(Nanowerk News) In a study published in Nature Communications (“Assessment of the technological feasibility of photoelectrochemical devices for the production of oxygen and fuel on the Moon and Mars”), scientists assess a new technique that can convert renewable green energy from outside the Earth’s atmosphere. They are using photosynthesis – the chemical process plants go through every day to create energy – to help make the space industry more sustainable.
Research led by the University of Warwick evaluated the use of special devices known as semiconductors to absorb sunlight on the Moon and Mars. It is hoped that the device will promote Martian life support systems.
These “artificial photosynthetic devices” undergo the same process that keeps plants alive on Earth – they convert water into oxygen using only sunlight while recycling carbon dioxide. This integrated system has the advantage of using direct solar power and can save long-term space travel costs compared to traditional systems currently used on the International Space Station – making space travel more efficient.
There is a need for an efficient and reliable source of energy in outer space to make exploration of our solar system possible. It is envisioned that the technology could be installed on the Moon and Mars to harvest green energy to help propel rockets and equip life support systems for the production of oxygen and other chemicals and the recycling of carbon dioxide. The insights gained in this study with respect to improving the efficiency of the devices also feed into their optimization for Earth applications and also provide insight into the performance of traditional solar cells in space.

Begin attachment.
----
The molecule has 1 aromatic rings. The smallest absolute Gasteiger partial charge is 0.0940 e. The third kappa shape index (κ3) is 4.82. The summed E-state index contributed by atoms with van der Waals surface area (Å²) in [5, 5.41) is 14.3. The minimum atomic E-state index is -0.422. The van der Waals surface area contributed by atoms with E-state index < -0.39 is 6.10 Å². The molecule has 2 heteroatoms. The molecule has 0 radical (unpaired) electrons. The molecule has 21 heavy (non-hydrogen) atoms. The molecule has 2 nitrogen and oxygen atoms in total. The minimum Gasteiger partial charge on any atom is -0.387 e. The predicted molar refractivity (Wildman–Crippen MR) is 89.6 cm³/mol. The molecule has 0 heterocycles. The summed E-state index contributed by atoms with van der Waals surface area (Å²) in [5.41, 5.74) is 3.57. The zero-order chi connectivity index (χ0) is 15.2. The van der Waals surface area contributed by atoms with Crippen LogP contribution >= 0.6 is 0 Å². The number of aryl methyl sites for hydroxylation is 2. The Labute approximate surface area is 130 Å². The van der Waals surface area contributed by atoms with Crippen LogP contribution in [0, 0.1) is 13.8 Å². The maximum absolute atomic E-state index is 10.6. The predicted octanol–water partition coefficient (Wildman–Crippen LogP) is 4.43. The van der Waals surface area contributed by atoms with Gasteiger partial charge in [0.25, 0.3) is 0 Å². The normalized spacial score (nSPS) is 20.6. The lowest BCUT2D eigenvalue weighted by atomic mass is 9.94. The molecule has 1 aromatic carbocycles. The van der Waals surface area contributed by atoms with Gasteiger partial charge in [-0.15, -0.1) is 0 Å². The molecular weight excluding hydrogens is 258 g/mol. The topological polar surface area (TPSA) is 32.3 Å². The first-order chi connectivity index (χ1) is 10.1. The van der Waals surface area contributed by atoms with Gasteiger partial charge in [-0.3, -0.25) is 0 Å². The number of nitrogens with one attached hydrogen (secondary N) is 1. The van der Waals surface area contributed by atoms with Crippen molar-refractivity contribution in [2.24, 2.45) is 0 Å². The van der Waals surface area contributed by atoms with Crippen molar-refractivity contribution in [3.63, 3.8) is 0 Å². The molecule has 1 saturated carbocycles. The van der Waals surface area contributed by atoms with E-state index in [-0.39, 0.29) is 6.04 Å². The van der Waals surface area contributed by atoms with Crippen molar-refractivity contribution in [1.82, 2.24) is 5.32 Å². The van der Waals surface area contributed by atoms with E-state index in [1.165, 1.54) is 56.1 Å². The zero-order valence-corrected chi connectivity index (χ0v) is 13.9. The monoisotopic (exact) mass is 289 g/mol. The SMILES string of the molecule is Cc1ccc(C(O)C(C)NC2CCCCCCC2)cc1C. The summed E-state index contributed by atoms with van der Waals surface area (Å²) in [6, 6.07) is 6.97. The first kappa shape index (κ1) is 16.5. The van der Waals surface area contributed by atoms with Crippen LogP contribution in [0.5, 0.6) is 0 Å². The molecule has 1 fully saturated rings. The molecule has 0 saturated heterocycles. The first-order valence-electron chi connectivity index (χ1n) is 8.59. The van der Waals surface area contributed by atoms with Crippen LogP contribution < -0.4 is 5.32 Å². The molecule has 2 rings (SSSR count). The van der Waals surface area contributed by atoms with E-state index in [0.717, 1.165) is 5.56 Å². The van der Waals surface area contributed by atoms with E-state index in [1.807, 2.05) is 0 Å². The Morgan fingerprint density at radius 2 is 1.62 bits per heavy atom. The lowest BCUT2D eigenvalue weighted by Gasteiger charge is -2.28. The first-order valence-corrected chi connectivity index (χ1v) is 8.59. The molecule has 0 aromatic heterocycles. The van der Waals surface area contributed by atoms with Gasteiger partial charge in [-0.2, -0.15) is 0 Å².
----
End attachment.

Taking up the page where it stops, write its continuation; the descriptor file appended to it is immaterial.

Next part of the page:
Assistant Professor Katharina Brinkert, Department of Chemistry, said: “Human space exploration faces the same challenges as the green energy transition on Earth: both require sustainable sources of energy. With the abundant availability of sunlight in space, we have shown how this source can be used to harvest energy – much like plants on Earth – for life support systems for long-term space travel. This technology can provide sufficient oxygen production and carbon dioxide recycling on the Moon and Mars.”
Associate Professor Sophia Haussener, at Ecole Polytechnique Fédérale de Lausanne (EPFL), Switzerland, added: “In this study, we finally quantify the potential of such a device for extra-terrestrial use and provide initial design guidance for its potential implementation.”